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I'm curious, how could I know that P (polynomial time complexity class) is not equal to deterministic linear space complexity class?

Is there some proof? Or should I find some algorithm which is not in P but it is in polynomial time complexity class or opposite way?

Do you know about some?

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  • $\begingroup$ @AndrásSalamon Am I missing something? I don't see the relevance of the question you're suggesting this duplicates -- that's a question about bounding functions and this is a question about whether a space complexity class is equal to a time class. $\endgroup$ – David Richerby Apr 1 '16 at 0:00
  • $\begingroup$ Hmm, the question I was suggesting as a duplicate is not the one the system recorded. $\endgroup$ – András Salamon Apr 1 '16 at 9:44
  • $\begingroup$ The question Yuval pointed to mathoverflow.net/questions/40770/… is a clear duplicate of this one, with several comprehensive answers. $\endgroup$ – András Salamon Apr 1 '16 at 9:50
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We do know that $\mathsf{P} \neq \mathsf{DSPACE}(n)$. This is proved in answers to a question on Mathoverflow. The idea is that $\mathsf{P}$ is closed under polynomial blowup while $\mathsf{DSPACE}(n)$ isn't (due to the space hierarchy theorem); consult the link on Mathoverflow for the details.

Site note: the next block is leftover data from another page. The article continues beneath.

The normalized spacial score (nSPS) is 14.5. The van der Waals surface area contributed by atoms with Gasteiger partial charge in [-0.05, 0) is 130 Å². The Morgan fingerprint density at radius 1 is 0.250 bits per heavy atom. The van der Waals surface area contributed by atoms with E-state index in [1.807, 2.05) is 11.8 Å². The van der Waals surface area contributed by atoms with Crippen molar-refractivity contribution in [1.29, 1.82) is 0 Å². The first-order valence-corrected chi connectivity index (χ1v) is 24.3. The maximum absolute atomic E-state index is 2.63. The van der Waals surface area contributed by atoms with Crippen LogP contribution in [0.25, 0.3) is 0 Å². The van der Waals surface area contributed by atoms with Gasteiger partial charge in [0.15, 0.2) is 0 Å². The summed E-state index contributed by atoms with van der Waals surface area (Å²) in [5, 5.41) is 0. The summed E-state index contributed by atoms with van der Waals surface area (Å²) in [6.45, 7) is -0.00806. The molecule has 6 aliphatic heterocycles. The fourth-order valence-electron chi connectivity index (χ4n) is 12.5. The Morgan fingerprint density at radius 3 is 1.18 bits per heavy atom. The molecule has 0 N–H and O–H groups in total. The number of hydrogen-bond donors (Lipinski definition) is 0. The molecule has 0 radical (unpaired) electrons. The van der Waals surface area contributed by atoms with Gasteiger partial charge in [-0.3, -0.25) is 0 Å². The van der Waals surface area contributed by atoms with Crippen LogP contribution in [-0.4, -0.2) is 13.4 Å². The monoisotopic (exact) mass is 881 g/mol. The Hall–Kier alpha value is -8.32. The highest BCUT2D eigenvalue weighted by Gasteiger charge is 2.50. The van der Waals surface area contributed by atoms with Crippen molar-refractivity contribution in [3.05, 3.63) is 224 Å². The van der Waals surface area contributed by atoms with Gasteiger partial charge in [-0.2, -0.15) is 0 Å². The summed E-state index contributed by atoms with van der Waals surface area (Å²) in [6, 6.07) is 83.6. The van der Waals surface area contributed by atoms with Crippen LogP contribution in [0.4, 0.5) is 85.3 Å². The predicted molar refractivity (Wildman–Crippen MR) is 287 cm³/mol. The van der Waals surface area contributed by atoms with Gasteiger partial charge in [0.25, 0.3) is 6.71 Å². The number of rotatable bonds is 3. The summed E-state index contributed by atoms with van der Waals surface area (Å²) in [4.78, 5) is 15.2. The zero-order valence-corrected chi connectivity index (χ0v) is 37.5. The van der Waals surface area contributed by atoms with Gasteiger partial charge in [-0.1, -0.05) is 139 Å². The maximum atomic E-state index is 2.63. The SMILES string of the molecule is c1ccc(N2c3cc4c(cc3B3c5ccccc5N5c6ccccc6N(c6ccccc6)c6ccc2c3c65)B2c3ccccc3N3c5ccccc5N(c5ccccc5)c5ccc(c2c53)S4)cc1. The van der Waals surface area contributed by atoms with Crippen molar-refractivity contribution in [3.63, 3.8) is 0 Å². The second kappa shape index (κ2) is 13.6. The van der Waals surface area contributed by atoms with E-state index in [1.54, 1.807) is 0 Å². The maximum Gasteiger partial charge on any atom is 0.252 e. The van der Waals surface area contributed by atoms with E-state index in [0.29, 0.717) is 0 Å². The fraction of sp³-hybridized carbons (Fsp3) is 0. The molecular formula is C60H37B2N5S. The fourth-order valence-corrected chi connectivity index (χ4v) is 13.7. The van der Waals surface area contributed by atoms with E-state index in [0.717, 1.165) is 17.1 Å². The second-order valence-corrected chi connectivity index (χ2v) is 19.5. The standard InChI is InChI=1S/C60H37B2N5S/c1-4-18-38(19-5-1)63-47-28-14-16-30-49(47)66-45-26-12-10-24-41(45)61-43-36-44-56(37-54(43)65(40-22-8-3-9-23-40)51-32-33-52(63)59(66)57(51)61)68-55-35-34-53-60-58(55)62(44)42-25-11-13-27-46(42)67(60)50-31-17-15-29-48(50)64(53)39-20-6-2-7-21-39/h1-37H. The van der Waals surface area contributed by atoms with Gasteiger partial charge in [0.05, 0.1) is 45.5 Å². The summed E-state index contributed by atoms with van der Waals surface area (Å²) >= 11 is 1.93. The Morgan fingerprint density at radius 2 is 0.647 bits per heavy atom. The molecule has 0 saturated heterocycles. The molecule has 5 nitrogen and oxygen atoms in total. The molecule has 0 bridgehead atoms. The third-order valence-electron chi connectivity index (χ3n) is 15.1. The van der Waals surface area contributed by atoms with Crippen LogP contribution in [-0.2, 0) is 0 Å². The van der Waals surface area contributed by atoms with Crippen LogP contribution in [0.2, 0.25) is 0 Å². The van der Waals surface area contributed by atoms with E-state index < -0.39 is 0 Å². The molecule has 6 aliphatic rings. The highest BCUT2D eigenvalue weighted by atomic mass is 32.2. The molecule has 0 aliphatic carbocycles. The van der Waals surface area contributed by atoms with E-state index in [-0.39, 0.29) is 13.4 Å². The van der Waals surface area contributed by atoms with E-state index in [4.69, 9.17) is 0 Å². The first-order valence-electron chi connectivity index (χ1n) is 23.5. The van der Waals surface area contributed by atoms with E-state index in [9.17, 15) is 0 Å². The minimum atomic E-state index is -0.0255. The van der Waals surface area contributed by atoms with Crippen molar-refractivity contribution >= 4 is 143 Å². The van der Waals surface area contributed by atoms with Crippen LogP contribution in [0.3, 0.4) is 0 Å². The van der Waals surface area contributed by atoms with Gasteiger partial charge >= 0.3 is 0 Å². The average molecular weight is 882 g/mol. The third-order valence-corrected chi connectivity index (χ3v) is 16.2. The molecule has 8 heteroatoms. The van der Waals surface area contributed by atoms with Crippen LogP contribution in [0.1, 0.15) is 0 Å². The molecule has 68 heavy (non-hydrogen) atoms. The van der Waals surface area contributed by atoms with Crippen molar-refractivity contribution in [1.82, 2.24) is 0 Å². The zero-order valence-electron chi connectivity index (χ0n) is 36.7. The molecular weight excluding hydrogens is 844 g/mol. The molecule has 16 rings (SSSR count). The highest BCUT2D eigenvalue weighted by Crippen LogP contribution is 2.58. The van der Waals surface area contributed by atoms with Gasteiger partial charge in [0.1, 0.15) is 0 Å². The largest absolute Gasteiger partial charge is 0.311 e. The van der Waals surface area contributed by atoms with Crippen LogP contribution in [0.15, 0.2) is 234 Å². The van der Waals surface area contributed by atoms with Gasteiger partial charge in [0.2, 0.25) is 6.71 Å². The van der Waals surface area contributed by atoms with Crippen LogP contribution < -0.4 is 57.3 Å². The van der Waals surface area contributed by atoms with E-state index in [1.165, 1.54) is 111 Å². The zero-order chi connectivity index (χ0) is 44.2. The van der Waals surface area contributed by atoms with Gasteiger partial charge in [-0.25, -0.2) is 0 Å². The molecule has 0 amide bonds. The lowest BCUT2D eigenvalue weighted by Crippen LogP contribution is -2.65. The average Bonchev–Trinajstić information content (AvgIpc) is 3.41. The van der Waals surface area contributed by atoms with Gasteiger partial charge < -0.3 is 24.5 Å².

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We know that $DSPACE(n) \neq NP$ (we only know they are unequal, we don't even know if one is a subset of other or not).

We also know that $DTIME(n) \subseteq DSPACE(n) \subseteq NSPACE(n) \subseteq DTIME(2^{O(n)})$.

As Yuval Filmus pointed out $DSPACE(n) \neq P$.

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  • $\begingroup$ Thanks Shrees. So this means that there is no such known algorithm which is P but not DSPACE or is DSPACE but not P? $\endgroup$ – Milano Mar 31 '16 at 8:49
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    $\begingroup$ $DSPACE$ and $P$ are complexity classes, ie, they are about problems and not about algorithms as such. So there may exist a problem which has both a DSPACE(n) algorithm and another polynomial time algorithm. What is not known is if a DSPACE(n) algorithm solves a problem, do we also have a polynomial time algorithms for the same problem and vice versa. $\endgroup$ – Shreesh Mar 31 '16 at 13:45

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